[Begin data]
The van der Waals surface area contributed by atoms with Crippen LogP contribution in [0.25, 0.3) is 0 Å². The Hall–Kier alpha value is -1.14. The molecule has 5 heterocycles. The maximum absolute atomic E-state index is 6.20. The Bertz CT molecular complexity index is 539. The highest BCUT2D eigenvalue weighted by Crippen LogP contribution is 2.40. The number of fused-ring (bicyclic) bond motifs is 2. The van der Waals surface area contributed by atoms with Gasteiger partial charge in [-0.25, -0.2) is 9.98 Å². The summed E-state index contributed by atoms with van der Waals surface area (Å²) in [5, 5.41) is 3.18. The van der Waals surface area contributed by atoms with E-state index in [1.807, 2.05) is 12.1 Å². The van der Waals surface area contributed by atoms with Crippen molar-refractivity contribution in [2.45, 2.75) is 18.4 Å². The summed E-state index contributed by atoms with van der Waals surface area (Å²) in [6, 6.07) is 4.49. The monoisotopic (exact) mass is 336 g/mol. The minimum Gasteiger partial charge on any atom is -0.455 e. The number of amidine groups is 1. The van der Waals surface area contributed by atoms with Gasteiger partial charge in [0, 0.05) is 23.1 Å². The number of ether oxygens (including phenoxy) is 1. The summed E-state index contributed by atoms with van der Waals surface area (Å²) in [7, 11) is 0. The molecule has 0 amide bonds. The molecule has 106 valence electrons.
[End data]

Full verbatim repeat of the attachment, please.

The van der Waals surface area contributed by atoms with Crippen LogP contribution in [0.25, 0.3) is 0 Å². The Hall–Kier alpha value is -1.14. The molecule has 5 heterocycles. The maximum absolute atomic E-state index is 6.20. The Bertz CT molecular complexity index is 539. The highest BCUT2D eigenvalue weighted by Crippen LogP contribution is 2.40. The number of fused-ring (bicyclic) bond motifs is 2. The van der Waals surface area contributed by atoms with Gasteiger partial charge in [-0.25, -0.2) is 9.98 Å². The summed E-state index contributed by atoms with van der Waals surface area (Å²) in [5, 5.41) is 3.18. The van der Waals surface area contributed by atoms with E-state index in [1.807, 2.05) is 12.1 Å². The van der Waals surface area contributed by atoms with Crippen molar-refractivity contribution in [2.45, 2.75) is 18.4 Å². The summed E-state index contributed by atoms with van der Waals surface area (Å²) in [6, 6.07) is 4.49. The monoisotopic (exact) mass is 336 g/mol. The minimum Gasteiger partial charge on any atom is -0.455 e. The number of amidine groups is 1. The van der Waals surface area contributed by atoms with Gasteiger partial charge in [0, 0.05) is 23.1 Å². The number of ether oxygens (including phenoxy) is 1. The summed E-state index contributed by atoms with van der Waals surface area (Å²) in [7, 11) is 0. The molecule has 0 amide bonds. The molecule has 106 valence electrons.